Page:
Broad welcome for Andrews' decision


There was a broad welcome today for the decision of the Minister for Children to refer the Catholic Diocese of Cloyne to a commission investigating clerical abuse in the Dublin archdiocese.

However, the Government also came under fire for failing to publish the report of the National Board for Safeguarding Children in the Catholic Church in Ireland (NBSC).

Fine Gael children’s spokesman, Alan Shatter, said Barry Andrews' decision to refer the Diocese to the Commission confirmed fears about the manner in which child sexual abuse allegations were dealt with by the Bishop of Cloyne.

“It is appropriate that this should now be referred to the Commission of Investigation. However, the Minister’s inaction and failure to publish the report of the National Board for Safeguarding Children in the Catholic
Church since July, despite its gravity, raises serious questions about his handling of this matter," he said.

“The Minister’s action today also cannot distract from the scandalous failure of the Government to ensure that the State properly complies with its obligations of child protection and to apply the Children First
Guidelines on Child Protection of 1999.”

Labour TD Séan Sherlock welcomed the Minister's decision, saying he believed Mr Andrews had no alternative.

"I believe that it is also essential that the Dail should be given an early opportunity to debate the NBSCC report, as soon as the House resumes later this month. The state has the primary responsibility for ensuring that children are protected from sexual abuse and that when abuse does take place it is properly investigated and appropriate action taken," he said. "The Dail is also entitled to an explanation as to why the Minister failed to take any action on foot of the NBSCC for the six-month period in which the report was in his possession."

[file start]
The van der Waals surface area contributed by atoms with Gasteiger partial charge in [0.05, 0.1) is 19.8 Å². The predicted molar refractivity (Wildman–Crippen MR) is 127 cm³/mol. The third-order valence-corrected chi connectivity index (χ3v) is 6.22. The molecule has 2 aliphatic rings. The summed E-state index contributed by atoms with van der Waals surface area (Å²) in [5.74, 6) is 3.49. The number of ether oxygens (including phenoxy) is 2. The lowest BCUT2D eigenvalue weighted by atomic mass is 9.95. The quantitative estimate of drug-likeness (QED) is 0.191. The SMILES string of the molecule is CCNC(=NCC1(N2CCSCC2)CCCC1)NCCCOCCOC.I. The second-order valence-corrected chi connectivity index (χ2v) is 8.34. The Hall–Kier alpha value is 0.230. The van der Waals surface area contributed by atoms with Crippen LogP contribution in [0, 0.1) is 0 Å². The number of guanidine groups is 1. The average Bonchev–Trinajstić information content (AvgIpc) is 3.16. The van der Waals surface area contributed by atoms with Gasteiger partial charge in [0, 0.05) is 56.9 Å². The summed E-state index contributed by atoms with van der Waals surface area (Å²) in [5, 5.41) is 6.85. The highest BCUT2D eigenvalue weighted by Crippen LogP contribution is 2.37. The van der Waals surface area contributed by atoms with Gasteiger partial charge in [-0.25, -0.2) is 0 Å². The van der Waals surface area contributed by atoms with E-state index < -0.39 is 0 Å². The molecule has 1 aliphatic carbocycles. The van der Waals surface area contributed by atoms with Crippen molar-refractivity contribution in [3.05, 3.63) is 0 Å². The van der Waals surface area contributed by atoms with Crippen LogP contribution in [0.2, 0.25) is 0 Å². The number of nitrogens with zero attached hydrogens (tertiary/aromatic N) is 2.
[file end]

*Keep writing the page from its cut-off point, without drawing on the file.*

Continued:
Cardinal Seán Brady also welcomed the measures announced by Mr Andrews, and said he realised the extent to which many people felt "let down and angry".

"I am conscious that current events concerning the handling of allegations by the Diocese of Cloyne have brought further anxiety to victims of abuse. These events have also brought into question the efforts of thousands of volunteers and trained personnel who are fully committed to implementing best practice in safeguarding children within the Church," he said.

"Today’s developments raise important issues for those with responsibility for safeguarding children in the Diocese of Cloyne. However I am heartened by the Minister’s recognition that strides have been ‘taken in recent times in the diocese to improve the manner in which child protection matters are handled."

Children's charity Barnardos, while welcoming the decision to refer the Diocese of Cloyne to the commission, expressed disappointment at the report's limited scope and said Ireland had a long way to go with regards to child protection.

Norah Gibbons, Barnardos’ director of advocacy and central services said there was "limited value" to the report. "There is little to be gleaned from a report that is unable to look at the discrepancies between policies and procedures and practices on the ground, as Minister Andrews himself recognised. While welcoming the Minister’s referral of Cloyne to the Dublin Archdiocese Committee we would urgently call for this report to be time limited and prompt in publication.”